An employee doesn’t have quite as many responsibilities as a business owner or employer, but they do have “to take reasonable care for the health and safety of himself and any other persons who may be affected by his acts or omissions at work” and where an employer has to exercise a legal duty, the employee has “to cooperate with him so far as is necessary to enable that duty or requirement to be performed or complied with” – Health & Safety at Work etc Act 1974 (HASAWA).

Employees and workers are also responsible for their own health and safety (H&S) because without them it would be impossible to effectively implement the required safety measures. 

How would they know which policies applied to them, and which safety precautions to apply and when?

For the purpose of this article, the following ‘employee’ responsibilities also relates to contractors and freelancers: 

  1. Follow health and safety policies – the policies will provide information specific to a company or project.  Workers must follow the safety procedures detailed in the company policy and implement any safety precautions as required, before starting a task.

2. Follow health and safety training – as employers are responsible for providing the training, the worker is responsible for following the training and information given.  H&S information can cover a broad range of subjects from first aid, emergency evacuation arrangements, spillage management, and safe use of work equipment.  Once the training has been completed, workers are expected to implement this knowledge into their day-to-day working lives.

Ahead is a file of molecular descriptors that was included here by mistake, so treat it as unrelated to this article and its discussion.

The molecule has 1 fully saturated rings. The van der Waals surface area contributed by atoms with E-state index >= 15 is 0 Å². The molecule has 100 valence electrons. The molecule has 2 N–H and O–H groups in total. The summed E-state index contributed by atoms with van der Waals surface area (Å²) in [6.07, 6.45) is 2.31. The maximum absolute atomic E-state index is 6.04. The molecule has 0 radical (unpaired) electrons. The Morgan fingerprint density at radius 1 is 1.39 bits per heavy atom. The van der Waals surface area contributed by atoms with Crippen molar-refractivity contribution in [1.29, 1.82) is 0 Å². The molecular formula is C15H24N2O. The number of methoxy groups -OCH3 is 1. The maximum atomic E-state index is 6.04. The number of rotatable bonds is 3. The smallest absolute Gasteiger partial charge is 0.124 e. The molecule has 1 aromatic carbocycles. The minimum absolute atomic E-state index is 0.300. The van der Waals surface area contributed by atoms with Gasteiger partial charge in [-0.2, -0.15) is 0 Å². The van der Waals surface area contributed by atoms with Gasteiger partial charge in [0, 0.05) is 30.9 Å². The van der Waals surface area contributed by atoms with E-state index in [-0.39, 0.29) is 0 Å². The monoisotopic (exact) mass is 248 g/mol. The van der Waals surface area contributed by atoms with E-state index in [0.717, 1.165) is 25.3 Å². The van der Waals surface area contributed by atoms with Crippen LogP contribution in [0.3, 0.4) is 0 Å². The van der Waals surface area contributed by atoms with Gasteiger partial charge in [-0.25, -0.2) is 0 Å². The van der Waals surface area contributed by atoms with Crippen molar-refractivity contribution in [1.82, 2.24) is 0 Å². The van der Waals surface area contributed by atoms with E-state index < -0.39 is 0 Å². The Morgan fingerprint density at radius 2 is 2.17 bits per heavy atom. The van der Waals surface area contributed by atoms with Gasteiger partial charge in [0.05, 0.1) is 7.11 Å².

3. Work with employers to ensure H&S is maintained and improved – as an employee or worker, you should be consulted on health and safety matters.  When this happens, you must give your full and honest opinions.  If an employer doesn’t know about something, how do you expect them to improve it?  When you cooperate with your employer, you’re more likely to get a policy that is relevant, effective, and reflects what you actually do.

4. Report health and safety hazards and inadequate precautions – because employees and workers use the workspace, plant and equipment on a daily basis, they’re in the best place to notice when something’s not right, or not working properly, and are best placed to spot hazards and failings in safety procedures.  If workers come across faulty plant or equipment, broken or out of date PPE, they’re required to report this to their line manager or a senior member of staff.  (Quite a few companies operate a ‘Close Call or Near Miss’ reporting procedure and tend to use the data as a leading KPI (key performance indicator) to measure and monitor H&S performance across their business.)

5. Keep up to date with H&S policies – like most good policies, they’ll be reviewed regularly and updated occasionally.  A good employer will let you know when there’s been a change.  A better employer would have consulted you before the change, and then formally briefed it out once signed off!  Either way, you need time to read, understand and implement the changes.  If you need to refresh your knowledge revisit training materials or H&S documents – especially RAMS, ToolBox Talks, etc

There’s so much more to the Health & Safety Policy than the one-page statement signed off by the Managing Director!

If you’d like any help and support with the Health and Safety arrangements in your workplace we’d be happy to help.  Contact us at or call us on 0770 777 8998.  Alternatively, you’re welcome to book a free consultation here